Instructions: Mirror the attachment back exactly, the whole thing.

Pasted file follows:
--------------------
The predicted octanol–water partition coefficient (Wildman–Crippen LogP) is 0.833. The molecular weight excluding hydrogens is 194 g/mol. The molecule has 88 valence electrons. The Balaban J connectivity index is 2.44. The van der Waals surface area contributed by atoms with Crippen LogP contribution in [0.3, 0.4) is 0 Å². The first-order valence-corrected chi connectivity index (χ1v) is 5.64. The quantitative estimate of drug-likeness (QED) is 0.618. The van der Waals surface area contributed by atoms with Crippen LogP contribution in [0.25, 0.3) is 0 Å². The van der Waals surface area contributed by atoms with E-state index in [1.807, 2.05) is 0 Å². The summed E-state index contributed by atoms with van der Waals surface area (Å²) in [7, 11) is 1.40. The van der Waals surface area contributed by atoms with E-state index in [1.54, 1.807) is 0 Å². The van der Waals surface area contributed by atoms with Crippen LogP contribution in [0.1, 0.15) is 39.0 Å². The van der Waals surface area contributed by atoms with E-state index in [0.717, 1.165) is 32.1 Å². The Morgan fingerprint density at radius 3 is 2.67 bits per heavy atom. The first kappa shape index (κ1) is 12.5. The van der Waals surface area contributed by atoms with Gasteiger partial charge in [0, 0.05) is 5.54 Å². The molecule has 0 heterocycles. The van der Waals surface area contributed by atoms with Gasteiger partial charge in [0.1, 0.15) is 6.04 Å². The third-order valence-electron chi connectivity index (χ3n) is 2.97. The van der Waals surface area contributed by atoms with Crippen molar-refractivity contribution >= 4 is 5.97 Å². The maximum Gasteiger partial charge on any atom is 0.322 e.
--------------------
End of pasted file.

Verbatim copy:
The predicted octanol–water partition coefficient (Wildman–Crippen LogP) is 0.833. The molecular weight excluding hydrogens is 194 g/mol. The molecule has 88 valence electrons. The Balaban J connectivity index is 2.44. The van der Waals surface area contributed by atoms with Crippen LogP contribution in [0.3, 0.4) is 0 Å². The first-order valence-corrected chi connectivity index (χ1v) is 5.64. The quantitative estimate of drug-likeness (QED) is 0.618. The van der Waals surface area contributed by atoms with Crippen LogP contribution in [0.25, 0.3) is 0 Å². The van der Waals surface area contributed by atoms with E-state index in [1.807, 2.05) is 0 Å². The summed E-state index contributed by atoms with van der Waals surface area (Å²) in [7, 11) is 1.40. The van der Waals surface area contributed by atoms with E-state index in [1.54, 1.807) is 0 Å². The van der Waals surface area contributed by atoms with Crippen LogP contribution in [0.1, 0.15) is 39.0 Å². The van der Waals surface area contributed by atoms with E-state index in [0.717, 1.165) is 32.1 Å². The Morgan fingerprint density at radius 3 is 2.67 bits per heavy atom. The first kappa shape index (κ1) is 12.5. The van der Waals surface area contributed by atoms with Gasteiger partial charge in [0, 0.05) is 5.54 Å². The molecule has 0 heterocycles. The van der Waals surface area contributed by atoms with Gasteiger partial charge in [0.1, 0.15) is 6.04 Å². The third-order valence-electron chi connectivity index (χ3n) is 2.97. The van der Waals surface area contributed by atoms with Crippen molar-refractivity contribution >= 4 is 5.97 Å². The maximum Gasteiger partial charge on any atom is 0.322 e.